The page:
USD: Little storm in a big tea cup
Despite the headlines on global news bulletins, currency markets are yet to really react in a similar fashion. The biggest movers on my monitors have been currencies that rely on oil price growth to fund exports – Canada, Mexico, Norway, and Russia – following a slip in oil prices yesterday.
Dollar has lost ground against the yen as investors pile into the safety of the Japanese currency, for the most part the dollar is higher across the board against other members of the G10. GBPUSD is back below the 1.40 level; a combination of poor GBP data and a snapback of the US dollar from oversold levels.
Whether these sell-offs continue is dependent on whether investors believe that the changes in the inflation picture in the US will further unbalance expectations of when the Federal Reserve can raise interest rates. There will be further horror stories from this sell off however; when any ship sinks it takes a while for the bodies to float to the surface.
GBP: Sterling taken down by poor services sentiment
Sterling was on the back foot from the get-go as January’s services PMI number was the worst since September 2016 and highlights a divergence in confidence in the UK economy with consumers looking down in the mouth while businesses look optimistic. The services sector has echoed concerns in the manufacturing sector about increases in input costs and we expect the sector to attempt to maintain margins and pass these on to consumers; it will take a few months to work out whether this is beginning of another inflationary impulse for the UK economy as a whole and therefore something that the Bank of England will need to counter with additional interest rate rises in 2018.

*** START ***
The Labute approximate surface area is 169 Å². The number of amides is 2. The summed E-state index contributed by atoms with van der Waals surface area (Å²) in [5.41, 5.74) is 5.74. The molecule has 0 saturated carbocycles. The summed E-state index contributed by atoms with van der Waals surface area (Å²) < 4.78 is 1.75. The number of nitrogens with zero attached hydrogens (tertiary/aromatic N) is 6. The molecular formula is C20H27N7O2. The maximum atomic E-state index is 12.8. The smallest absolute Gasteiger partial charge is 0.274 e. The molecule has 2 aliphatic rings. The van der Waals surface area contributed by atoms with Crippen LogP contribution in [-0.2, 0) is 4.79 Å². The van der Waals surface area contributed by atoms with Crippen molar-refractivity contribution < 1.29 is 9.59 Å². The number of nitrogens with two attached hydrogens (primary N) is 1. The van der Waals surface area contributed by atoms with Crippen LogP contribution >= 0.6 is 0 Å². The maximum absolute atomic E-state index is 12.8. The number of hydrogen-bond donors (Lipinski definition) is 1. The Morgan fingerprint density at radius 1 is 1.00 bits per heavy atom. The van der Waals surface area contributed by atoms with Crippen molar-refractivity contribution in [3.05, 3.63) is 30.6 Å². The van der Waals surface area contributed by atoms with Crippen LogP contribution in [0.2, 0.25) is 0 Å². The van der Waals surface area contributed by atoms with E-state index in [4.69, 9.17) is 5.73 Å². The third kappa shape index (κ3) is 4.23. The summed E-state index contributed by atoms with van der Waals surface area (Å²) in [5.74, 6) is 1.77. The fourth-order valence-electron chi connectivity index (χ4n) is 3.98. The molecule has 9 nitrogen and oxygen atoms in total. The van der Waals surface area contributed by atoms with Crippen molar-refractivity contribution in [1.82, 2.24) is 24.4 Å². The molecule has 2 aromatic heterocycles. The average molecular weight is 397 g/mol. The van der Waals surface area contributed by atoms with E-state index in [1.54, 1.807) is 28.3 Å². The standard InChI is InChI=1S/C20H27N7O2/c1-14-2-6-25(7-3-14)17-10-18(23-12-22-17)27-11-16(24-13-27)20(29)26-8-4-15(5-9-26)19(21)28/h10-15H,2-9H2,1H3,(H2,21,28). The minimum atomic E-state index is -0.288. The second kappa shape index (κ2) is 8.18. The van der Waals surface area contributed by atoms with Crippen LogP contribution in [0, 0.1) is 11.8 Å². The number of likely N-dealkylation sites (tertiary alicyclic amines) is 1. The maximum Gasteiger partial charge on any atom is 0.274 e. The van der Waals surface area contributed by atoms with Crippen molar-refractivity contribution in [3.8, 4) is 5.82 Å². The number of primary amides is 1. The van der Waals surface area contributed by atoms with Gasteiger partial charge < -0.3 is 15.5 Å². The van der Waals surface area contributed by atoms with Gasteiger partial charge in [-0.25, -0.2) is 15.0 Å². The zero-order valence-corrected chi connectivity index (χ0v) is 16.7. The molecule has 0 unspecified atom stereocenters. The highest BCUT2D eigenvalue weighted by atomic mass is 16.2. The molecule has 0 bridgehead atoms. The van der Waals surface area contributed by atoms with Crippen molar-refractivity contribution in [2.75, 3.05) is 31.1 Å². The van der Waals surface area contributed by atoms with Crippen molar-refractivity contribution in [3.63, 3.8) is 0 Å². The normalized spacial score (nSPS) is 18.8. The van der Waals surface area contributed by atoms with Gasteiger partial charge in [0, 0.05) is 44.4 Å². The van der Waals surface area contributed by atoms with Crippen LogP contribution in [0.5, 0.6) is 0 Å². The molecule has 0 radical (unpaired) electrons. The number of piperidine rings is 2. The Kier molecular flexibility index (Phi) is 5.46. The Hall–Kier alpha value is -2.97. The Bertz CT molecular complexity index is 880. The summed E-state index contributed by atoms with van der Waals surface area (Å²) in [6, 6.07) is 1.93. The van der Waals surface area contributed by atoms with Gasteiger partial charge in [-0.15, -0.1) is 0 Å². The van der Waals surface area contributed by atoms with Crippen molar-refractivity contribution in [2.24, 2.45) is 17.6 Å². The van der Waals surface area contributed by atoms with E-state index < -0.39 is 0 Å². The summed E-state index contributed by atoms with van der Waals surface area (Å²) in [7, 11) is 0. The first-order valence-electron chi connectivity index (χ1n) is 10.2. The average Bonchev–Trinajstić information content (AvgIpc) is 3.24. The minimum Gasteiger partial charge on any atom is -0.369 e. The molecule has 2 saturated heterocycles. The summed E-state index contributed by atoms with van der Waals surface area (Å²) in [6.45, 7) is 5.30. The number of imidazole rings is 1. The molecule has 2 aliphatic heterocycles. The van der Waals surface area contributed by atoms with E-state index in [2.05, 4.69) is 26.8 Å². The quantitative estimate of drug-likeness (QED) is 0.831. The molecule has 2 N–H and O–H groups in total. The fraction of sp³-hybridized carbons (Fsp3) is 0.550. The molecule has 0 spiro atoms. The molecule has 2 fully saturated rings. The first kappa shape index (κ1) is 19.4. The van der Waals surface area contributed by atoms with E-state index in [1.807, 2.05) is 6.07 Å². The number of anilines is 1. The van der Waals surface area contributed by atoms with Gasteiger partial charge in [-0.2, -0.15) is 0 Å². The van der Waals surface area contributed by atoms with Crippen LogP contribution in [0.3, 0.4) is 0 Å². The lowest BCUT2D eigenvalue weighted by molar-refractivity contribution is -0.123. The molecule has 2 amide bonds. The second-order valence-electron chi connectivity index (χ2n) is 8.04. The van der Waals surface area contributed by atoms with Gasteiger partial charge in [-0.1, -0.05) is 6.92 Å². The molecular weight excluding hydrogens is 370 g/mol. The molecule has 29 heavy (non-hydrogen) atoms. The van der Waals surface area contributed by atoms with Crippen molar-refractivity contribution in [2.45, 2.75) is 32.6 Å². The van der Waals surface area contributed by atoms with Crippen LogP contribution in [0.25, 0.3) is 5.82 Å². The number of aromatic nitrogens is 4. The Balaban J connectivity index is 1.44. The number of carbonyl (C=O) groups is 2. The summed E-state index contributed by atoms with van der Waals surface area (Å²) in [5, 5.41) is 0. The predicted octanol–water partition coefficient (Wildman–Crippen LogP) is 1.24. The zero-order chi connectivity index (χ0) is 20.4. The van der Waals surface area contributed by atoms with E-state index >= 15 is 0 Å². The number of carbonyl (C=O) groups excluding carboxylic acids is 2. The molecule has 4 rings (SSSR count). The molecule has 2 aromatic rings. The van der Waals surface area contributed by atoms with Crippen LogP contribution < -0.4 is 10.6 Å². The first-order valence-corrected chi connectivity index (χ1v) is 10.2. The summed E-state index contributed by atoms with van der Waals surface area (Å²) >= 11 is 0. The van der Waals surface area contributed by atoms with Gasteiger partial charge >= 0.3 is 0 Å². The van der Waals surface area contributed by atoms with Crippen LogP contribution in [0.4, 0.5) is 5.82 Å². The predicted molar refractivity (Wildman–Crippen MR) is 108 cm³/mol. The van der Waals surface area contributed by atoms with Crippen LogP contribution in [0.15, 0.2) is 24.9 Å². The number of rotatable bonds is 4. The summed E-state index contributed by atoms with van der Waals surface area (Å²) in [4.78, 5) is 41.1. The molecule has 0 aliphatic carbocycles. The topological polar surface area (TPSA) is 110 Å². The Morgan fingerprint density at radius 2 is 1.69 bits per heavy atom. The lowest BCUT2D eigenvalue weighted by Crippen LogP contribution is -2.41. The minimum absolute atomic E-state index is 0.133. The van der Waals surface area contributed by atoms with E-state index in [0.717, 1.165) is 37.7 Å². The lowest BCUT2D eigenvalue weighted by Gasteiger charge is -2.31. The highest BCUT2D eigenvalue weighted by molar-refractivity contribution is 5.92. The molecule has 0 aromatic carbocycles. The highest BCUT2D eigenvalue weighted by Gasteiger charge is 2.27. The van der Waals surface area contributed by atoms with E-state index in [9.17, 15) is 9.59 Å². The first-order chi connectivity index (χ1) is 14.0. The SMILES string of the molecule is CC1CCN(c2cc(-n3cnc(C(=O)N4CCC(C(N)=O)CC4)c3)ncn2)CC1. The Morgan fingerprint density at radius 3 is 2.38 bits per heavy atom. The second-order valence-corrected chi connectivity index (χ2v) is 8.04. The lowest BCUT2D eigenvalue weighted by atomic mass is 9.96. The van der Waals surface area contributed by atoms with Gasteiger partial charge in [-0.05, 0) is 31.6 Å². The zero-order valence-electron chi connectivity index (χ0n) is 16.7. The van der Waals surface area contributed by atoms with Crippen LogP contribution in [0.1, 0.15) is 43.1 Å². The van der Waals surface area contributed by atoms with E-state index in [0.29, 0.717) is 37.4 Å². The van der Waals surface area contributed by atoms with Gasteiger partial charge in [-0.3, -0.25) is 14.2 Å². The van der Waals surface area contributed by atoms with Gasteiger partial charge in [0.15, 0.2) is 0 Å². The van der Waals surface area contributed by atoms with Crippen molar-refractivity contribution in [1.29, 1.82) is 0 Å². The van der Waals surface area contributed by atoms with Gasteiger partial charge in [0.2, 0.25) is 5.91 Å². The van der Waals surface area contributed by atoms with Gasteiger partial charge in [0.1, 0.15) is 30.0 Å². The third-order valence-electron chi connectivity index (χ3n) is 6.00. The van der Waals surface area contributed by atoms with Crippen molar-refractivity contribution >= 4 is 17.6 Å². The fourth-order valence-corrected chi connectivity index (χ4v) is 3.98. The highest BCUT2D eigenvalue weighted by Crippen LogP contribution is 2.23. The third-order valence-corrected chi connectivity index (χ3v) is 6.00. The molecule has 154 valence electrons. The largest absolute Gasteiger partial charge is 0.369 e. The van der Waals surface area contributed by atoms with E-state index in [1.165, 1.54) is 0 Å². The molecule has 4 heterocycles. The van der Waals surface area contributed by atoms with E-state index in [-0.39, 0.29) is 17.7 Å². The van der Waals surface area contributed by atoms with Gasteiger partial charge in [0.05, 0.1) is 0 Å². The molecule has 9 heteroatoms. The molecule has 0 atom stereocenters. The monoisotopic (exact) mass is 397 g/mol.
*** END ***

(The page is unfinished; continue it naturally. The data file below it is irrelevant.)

For now, the UK consumer remains the key driver of the UK economy and business optimism can lift consumers’ spirits should businesses continue to drive the jobs market onwards.
Brexit headlines are back to their ideological best/worst, this time on the Customs Union and the negotiation stance of Theresa May. The Irish border issue is also back in the headlines given the ‘agreement’ around the lack of a hard border between the UK and the Irish Republic.
EUR: Wage deal creates further inflation talk
The German union IG Metall and employers agreed on a 4.3% wage increase over 27 months for the region of Baden-Wuerttemberg. We noted last week that should the union manage to negotiate a deal for its employees then we would expect other German workers to begin similar discussions with their employers and drive inflation in the country.
It is safe to say that this will lead to a divergence between Germany and the rest of the Eurozone and a balancing act for the European Central Bank.
The euro has held up relatively well; these movements are in stock markets not in the sovereign debt markets that have rattled the continent in the past.
Have a great day